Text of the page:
In 1871, Jean Dirler settled in the tiny village of Bergholtz and founded Vins Dirler. Bergholtz and its 1,000 inhabitants are tucked up in the lower hills of the Vosge Mountains, 25 km. south of the city of Colmar in the Upper Rhine department of southern Alsace. Today, the Domaine is run by Jean Dirler, who represents the 5th generation, with his wife Ludivine.
The family began the conversion to biodynamic viticulture in 1998. Jean and his father began by converting 6 hectares of the lower slopes of vineyards and continued in 1999 with converting the remaining 3 ha. of the steepest and narrowest trellises that require the use of horse and plow even today.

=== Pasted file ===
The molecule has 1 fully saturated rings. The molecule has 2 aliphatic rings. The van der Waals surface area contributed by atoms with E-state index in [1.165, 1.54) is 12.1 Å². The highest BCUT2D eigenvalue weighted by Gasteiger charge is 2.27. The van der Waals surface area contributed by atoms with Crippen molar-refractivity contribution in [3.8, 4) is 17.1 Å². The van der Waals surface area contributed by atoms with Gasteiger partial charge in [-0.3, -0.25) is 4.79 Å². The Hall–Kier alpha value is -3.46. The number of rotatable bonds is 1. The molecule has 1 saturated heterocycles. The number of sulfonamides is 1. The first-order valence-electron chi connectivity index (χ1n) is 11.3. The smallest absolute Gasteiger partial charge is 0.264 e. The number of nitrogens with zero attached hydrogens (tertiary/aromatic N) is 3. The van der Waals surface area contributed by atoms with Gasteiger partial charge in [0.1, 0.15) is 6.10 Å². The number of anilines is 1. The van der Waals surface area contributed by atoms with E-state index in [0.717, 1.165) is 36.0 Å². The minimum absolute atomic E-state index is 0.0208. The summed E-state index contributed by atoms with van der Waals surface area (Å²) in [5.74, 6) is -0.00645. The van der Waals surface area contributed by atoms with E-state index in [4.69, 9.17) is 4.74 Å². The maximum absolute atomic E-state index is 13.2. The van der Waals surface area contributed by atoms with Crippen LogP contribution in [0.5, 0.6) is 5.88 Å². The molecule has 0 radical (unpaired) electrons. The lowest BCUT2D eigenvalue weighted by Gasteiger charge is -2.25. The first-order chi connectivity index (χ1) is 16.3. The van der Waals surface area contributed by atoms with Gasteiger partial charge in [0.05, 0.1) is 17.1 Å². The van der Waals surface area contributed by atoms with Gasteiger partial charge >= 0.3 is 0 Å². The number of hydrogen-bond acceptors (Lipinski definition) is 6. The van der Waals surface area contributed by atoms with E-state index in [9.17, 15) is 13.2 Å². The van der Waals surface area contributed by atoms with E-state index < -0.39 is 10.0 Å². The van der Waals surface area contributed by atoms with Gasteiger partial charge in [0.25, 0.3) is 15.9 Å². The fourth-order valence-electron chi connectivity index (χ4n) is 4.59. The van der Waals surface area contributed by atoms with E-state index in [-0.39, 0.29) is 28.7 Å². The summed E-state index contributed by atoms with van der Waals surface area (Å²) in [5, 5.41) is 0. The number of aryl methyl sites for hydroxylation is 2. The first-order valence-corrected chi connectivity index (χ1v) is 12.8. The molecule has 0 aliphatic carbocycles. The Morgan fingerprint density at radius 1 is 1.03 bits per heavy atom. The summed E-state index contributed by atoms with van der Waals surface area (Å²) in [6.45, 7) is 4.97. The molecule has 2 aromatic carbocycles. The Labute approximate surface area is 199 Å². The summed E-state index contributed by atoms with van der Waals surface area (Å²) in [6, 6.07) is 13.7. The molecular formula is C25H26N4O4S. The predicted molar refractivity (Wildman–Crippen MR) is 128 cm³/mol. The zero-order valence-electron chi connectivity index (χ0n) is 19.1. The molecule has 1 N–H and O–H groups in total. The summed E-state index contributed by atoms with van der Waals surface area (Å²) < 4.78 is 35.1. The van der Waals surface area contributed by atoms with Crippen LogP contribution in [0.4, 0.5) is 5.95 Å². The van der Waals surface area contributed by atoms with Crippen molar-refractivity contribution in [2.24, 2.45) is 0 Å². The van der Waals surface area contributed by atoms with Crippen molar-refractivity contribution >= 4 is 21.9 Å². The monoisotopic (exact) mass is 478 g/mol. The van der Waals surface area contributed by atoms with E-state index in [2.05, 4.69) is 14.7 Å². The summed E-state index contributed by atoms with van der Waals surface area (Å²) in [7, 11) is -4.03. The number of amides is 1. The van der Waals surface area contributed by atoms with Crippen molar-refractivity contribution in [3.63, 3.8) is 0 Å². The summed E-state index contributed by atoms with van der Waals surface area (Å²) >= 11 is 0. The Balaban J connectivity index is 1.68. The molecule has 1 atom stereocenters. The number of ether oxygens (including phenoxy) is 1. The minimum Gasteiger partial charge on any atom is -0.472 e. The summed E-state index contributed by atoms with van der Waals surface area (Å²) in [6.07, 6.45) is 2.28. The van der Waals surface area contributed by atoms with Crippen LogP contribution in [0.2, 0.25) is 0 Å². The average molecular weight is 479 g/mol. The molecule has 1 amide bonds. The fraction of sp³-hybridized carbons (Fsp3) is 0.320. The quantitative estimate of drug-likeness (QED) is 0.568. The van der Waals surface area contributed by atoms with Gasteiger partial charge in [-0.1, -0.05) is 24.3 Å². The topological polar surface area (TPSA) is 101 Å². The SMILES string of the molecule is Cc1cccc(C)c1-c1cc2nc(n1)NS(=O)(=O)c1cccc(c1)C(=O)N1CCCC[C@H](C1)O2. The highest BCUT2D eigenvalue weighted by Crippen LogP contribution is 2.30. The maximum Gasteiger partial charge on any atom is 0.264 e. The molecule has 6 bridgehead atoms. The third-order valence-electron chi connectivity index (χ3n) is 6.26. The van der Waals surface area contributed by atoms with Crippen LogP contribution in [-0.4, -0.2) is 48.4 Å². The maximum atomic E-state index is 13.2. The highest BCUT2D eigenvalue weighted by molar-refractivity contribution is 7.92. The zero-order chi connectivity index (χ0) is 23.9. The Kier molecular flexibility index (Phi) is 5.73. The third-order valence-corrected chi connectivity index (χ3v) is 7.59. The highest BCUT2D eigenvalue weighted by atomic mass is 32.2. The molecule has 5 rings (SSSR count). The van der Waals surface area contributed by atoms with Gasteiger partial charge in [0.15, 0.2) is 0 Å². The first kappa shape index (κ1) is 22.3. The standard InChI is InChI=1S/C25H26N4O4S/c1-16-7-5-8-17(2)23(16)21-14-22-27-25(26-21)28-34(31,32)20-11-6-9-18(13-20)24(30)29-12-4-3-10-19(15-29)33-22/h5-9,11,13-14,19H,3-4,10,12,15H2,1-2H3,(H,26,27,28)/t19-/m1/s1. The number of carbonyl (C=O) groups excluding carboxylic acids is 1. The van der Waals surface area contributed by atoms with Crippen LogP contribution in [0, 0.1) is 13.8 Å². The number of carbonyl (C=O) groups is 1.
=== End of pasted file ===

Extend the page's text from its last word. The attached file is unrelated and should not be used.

In 2000 the Domaine increased in size as Dirler was joined by Ludivine’s familial vineyards, Domaine Hell-Cadé, in nearby Guebwiller. The merger, now known as Dirler-Cadé, brought the total vineyards planted to 18 ha., and these new vineyards were added in stages so that they too could be properly converted to biodynamics. The entire production was certified AB (Agriculture Biologique) and BIODYVIN (Bio-Dynamic) as of the 2007 vintage. In the vineyards, the soil is plowed 4 to 5 times a year, and old canes are not pruned off until March. Dirler-Cadé removes flowers instead of green harvesting. Only sulfur and homeopathic doses of ‘horsetail’ are used against disease and pests, and fertilizers are never used.
Close to half of the Dirler-Cadé vineyards (42%) are in the Grands Crus of Saering, Spiegel, Kessler and Kitterlé. In addition, the Domaine also has plantings in the 5 lieux-dits known as Belzbrunnen, Schwarzberg, Bux, Schimberg and Bollenberg.